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Who Do We Serve
  • MediCal eligible children and adults
  • Family members so they can better understand
  • the mental health issues of their loved ones
  • Ethnic and/or underserved communities
How Do We serve

Provides culturally sensitive and linguistically appropriate mental health services. Depending on staffing and location, our language capacity includes:

  • Chinese (Cantonese, Taiwanese and Mandarin)
  • English,
  • Japanese,
  • Korean,
  • Khmer (Cambodian)
  • Spanish,
  • Taglog (Filipino),
  • Thai,
  • Samoan,
  • Vietnamese

“PACS helps kids who have problems with school and around their community and family. PACS help me with my problems and they can help you too. I used to play with bad kids and have bad grade and do bad thing.”    Teenage boy


"...when I first came the U.S, I had physical health and mental health issues... I used to isolate myself before, but now I am comfortable and more confident around my family and friends… I feel emotionally healed. I am now able to go to school and work… after attending therapy sessions, I no longer feel scared or worried.” Cambodian client from INC Program


PACS knows that lives can be changed when someone listens and cares.  We have a multidisciplinary team of social workers, marriage and family therapists, case managers, psychiatrists, and peer, family and parent advocates.  We know that involvement in the community where our clients live is important to understand their struggles and challenges.  Services are provided in our offices but also in the client’s home, a school setting or wherever the client is comfortable.


Individual, family and group counseling. Psychiatric consultation for enrolled clients. Supportive services:

  • Case management
  • Linkage for housing, shelter, legal services, food, clothing, etc.
  • Benefits enrollment
  • Peer support
  • Referrals

Employment support such as resume writing, interviewing skills and developing job skills.

A home visitors program to provide in-home parenting instruction for parents of newborns.

The use of spiritual and traditional customs as part of the treatment modality.

Parenting classes and mental health awareness workshops.

Intensive services for those with severe emotional and behavioral issues including recently released incarcerated people and/or those with medical issues, homelessness or substance abuse.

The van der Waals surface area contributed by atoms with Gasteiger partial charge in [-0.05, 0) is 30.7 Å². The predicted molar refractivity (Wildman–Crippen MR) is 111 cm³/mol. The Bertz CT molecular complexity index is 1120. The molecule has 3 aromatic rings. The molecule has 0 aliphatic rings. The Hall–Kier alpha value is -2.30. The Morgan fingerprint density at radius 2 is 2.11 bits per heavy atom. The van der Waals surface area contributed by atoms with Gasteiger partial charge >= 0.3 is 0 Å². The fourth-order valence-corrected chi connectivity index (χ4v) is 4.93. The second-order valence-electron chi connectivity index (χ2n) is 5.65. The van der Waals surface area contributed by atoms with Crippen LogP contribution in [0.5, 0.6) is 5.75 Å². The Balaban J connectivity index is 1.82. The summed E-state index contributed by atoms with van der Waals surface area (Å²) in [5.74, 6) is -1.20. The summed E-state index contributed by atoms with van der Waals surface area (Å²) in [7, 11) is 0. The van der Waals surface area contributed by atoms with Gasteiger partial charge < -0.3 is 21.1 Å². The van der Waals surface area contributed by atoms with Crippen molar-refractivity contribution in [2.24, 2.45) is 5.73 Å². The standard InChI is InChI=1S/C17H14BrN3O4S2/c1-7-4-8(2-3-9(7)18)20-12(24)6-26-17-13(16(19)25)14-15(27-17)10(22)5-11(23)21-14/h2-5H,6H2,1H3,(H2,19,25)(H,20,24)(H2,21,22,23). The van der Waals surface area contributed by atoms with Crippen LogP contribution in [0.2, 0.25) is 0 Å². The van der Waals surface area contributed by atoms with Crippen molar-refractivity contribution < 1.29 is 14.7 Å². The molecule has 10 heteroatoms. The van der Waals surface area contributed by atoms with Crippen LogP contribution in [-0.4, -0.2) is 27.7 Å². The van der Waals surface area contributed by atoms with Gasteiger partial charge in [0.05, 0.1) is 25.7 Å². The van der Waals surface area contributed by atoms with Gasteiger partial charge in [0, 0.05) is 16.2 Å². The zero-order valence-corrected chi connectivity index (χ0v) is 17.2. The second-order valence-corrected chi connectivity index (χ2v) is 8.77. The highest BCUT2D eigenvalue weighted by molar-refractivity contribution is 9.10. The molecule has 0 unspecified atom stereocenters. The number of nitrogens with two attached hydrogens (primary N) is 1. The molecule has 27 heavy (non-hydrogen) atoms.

Field-based services in schools, homes, other facilities and places as requested by the clients.

Trauma-informed services

Advocacy to address stigma about mental illness.


“I had just separated from my husband and he attacked me. This attack reminded me of previous domestic violence…It all came together and exploded like a ticking bomb…Therapy at PACS turned out to be way different. One of the things I learned was how to have self-care…I want people who are thinking of getting therapy to know – don’t be afraid to accept that you need help.” CalWORKs client


1 in 5 individuals will experience mental illness in their lifetimes. (National Institute of Mental Health, 2017)

Suicide is the 10th leading cause of death in the U.S. For ages 10-34, suicide is the #2 ranked cause of death. (American Foundation for Suicide Prevention)

For APIs between 15-19 years of age, suicide is the leading cause of death. (Centers for Disease Control and prevention 2016)

Depression is found in 1 in 4 women and 1 in 6 men. It is the greatest risk factor for suicide YET only 1 in 3 with severe depression get treatment.

Over 70% of Black/African American adolescents with a major depressive episode did not receive treatment for their condition. (SAMHSA)

Exposure to violence touches nearly 2 out of 3 children in the U.S. each year. Trauma affects a child’s health and ability to learn especially infants to 3 year olds. Many of our children live in poverty where trauma occurs in the family and/or around the neighborhood on a daily basis.

At the same time, we have seen so many children, adults and families become healthier when they access care. These success stories are the heartbeats that keep PACS going.